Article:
In 4, Blomstedt's intro was nice. I like his slower approach, with nothing sounding rushed, as is kinda the case with Ashkenazy in the intro to the finale. But then Ashkenazy brings MUCH more excitement as the movement picks up, so he pulled far ahead for me. Its an easy call - Ashy. Everything just sounds more alive with him at the helm, to these ears anyway.

What are Segerstam's timings?
« Last Edit: April 28, 2007, 09:39:03 AM by George »

Offline JoshLilly

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Re: The Snowshoed Sibelius
« Reply #41 on: May 31, 2007, 07:42:12 AM »
Did he really burn his 8th symphony and, if so, how far along was it? I read a detailed story about the lengthy but aborted life of the 8th symphony and it was a fascinating tale. The impression I got was that he wrote several starts at an 8th symphony and destroyed them all, in a long road spanning nearly 3 decades. Is there anything, any sketch at all, even a page? He was apparently even promising several times to send it to an orchestra by a certain date, but always backed off at the last minute. And friends remarked that he had put material onto paper for it. This assumption of total destruction by Sibelius was proven wrong once before with the original version of the 5th, right?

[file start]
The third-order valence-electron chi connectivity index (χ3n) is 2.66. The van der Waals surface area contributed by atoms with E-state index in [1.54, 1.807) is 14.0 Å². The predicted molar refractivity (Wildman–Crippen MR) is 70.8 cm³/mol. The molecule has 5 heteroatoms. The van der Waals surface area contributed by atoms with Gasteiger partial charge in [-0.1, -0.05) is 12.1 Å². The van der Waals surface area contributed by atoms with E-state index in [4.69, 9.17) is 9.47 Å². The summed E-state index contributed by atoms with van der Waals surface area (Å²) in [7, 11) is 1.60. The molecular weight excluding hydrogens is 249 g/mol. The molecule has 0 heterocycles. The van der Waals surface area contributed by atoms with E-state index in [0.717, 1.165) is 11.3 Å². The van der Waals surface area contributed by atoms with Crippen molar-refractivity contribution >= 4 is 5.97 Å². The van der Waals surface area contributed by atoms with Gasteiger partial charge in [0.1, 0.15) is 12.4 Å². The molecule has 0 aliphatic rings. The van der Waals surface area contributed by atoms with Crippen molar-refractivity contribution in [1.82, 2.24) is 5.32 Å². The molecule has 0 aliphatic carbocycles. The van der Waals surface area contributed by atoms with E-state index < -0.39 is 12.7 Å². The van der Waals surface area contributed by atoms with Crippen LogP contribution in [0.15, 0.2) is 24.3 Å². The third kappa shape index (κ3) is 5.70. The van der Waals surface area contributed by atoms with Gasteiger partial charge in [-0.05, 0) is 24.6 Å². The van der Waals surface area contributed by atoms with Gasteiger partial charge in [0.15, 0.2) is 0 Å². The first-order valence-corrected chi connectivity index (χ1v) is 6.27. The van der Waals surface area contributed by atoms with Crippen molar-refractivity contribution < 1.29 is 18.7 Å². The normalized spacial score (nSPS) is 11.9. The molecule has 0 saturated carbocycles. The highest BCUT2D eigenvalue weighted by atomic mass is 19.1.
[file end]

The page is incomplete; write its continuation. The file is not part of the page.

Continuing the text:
My apologies if this is off-topic or common knowledge, but I'd never heard about any of this until yesterday, so I did a search on this board to see if it had been discussed. But I've now read 3 accounts of Sibelius's 8th Symphony, and all 3 differ on some details. Here's one I just read today:

http://www.sibelius.fi/english/elamankaari/sib_kahdeksannen_tuhoaminen.htm

I'm looking for what I read yesterday.

Also, did he basically come to an almost complete halt of all composition for almost 30 years?! Or am I getting the wrong impression?